Oct 2007
    Location
    Waukesha, Wisconsin, USA
    Posts
    721

    Post imported post

    Brigdh wrote:
    I'm probably just naieve, but couldn't you call city hall and find out if they have a class B permit? I would think it would be public record....
    Good idea. I think this will also work. The permits come from the city I believe.

  9. #9
    Regular Member
    Join Date
    Nov 2007
    Location
    Saukville, Wisconsin, USA
    Posts
    233

    Post imported post

    Oops I meant to type beer but typed liquor - but you guys got it. If you can drink what you buy on the premises, you can't carry.

    Licensing is actually done through the municipality, but only with permission from the State. That's what I was referencing about Doyle - in order for Saukville to get another Class B license, the State had to pass a law allowing it. There's a cap I guess.

  10. #10
    Regular Member
    Join Date
    Feb 2008
    Location
    , ,
    Posts
    1,422

    Post imported post

    Since you cannot consume the beverage there, this is good news!

    Thanks for all the input!

  11. #11
    State Researcher lockman's Avatar
    Join Date
    Aug 2006
    Location
    Elgin, Illinois, USA
    Posts
    1,202

    Post imported post

    I am a bit confused. There is a difference between sold for consumption on premises and sold for consumption off premise but is consumed on premise. It may be unlawful for a establishment to "serve you" but if you open a bottle on premise and consume it you may not be breaking the law.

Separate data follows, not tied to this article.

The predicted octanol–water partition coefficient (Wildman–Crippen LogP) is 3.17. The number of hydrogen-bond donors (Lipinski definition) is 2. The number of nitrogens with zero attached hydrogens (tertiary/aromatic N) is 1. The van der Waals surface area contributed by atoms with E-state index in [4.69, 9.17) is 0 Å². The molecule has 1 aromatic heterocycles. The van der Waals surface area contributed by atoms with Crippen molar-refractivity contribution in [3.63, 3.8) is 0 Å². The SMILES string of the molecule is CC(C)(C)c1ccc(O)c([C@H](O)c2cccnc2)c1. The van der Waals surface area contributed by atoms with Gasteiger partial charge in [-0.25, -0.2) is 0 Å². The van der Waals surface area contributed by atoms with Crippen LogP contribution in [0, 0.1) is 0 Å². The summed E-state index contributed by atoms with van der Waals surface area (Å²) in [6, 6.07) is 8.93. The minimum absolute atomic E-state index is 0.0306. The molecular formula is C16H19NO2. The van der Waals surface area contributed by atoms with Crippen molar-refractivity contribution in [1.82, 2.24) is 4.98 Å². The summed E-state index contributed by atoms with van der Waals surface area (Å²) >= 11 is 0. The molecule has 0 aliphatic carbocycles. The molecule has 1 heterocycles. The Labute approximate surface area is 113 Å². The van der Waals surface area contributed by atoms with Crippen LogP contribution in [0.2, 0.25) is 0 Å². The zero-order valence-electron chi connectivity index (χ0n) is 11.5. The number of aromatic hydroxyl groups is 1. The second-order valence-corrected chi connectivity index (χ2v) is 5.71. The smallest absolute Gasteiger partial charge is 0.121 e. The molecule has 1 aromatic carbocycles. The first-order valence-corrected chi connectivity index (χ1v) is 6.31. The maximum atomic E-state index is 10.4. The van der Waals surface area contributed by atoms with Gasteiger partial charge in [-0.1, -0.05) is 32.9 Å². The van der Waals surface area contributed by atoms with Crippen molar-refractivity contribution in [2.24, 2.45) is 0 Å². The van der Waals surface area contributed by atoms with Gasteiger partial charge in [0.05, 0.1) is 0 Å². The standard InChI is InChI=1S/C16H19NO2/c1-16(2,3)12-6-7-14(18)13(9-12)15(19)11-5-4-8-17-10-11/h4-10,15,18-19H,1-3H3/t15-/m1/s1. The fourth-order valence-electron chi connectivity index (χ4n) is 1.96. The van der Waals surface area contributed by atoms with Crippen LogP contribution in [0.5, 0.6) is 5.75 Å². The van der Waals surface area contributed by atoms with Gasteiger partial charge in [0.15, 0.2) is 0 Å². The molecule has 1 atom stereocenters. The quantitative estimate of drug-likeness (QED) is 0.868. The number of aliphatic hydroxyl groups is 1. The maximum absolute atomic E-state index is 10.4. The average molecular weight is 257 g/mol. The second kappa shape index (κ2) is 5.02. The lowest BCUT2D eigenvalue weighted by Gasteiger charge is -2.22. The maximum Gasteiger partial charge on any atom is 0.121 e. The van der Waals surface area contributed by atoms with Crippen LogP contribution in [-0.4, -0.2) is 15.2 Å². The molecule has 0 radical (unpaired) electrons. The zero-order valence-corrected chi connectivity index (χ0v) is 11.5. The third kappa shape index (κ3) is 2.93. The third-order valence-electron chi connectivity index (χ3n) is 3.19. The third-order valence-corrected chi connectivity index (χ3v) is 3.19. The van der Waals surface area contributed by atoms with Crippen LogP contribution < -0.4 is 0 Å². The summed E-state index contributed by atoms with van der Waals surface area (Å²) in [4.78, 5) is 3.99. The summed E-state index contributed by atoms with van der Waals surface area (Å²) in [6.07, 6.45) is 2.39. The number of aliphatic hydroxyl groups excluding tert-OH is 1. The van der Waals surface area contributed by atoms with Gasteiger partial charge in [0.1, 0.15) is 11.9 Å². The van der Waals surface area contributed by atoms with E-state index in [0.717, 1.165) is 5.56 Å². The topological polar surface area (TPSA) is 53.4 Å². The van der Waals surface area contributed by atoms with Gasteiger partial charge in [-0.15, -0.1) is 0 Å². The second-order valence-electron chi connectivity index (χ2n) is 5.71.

12. #12
    Regular Member
    Join Date
    Feb 2008
    Location
    , ,
    Posts
    1,422

    Post imported post

    http://nxt.legis.state.wi.us/nxt/gateway.dll/Prior%20Sessions/2005/bills05/15308/15309?f=templates$fn=document-frame.htm$3.0$q=%5Bfield%20folio-destination-name%3A'ab839'%5D$uq=$x=Advanced$up=1#LPHit1

    Under current law, with certain exceptions, no owner, lessee, or person in charge of a public place may allow the consumption of alcohol beverages on the premises unless that owner, lessee, or person in charge holds the appropriate license or permit. A "Class A" license authorizes the license holder to sell intoxicating liquor, including wine, at retail for consumption only off the licensed premises. One exception to the licensing requirement authorizes a "Class A" licensee to provide two wine taste samples of not more than three fluid ounces each, free of charge, for consumption on the licensed premises between the hours of 10 a.m. and 6 p.m. However, municipalities may override this authorization and prohibit the provision of wine taste samples by "Class A" licensees.


  13. #13
    Regular Member
    Join Date
    Jun 2007
    Location
    Erie, Pennsylvania, USA
    Posts
    108

    Post imported post

    Let me get this straight... you are riding a motorcycle while sipping a wine "juice box" from a straw?

    Yes, it does appear this is against the law.

    Pointman wrote:
    My wife bought a few "to-go" containers of wine at a Milwaukee-area Target(tm) store so we could drink and drive responsibly. (The uses of straws in the juice-box like packages while motorcycling is quite convenient.) It appears this is against the law.

  14. #14
    Regular Member
    Join Date
    Feb 2008
    Location
    , ,
    Posts
    1,422

    Post imported post

    :quirky Yeah, the little flexie-straws fit under a helmet real good. Wearing a helmet is definitely being responsible. Plus, we can just fold up the empties and put them in our pockets.

Posting Permissions

  • You may not post new threads
  • You may not post replies
  • You may not post attachments
  • You may not edit your posts
  •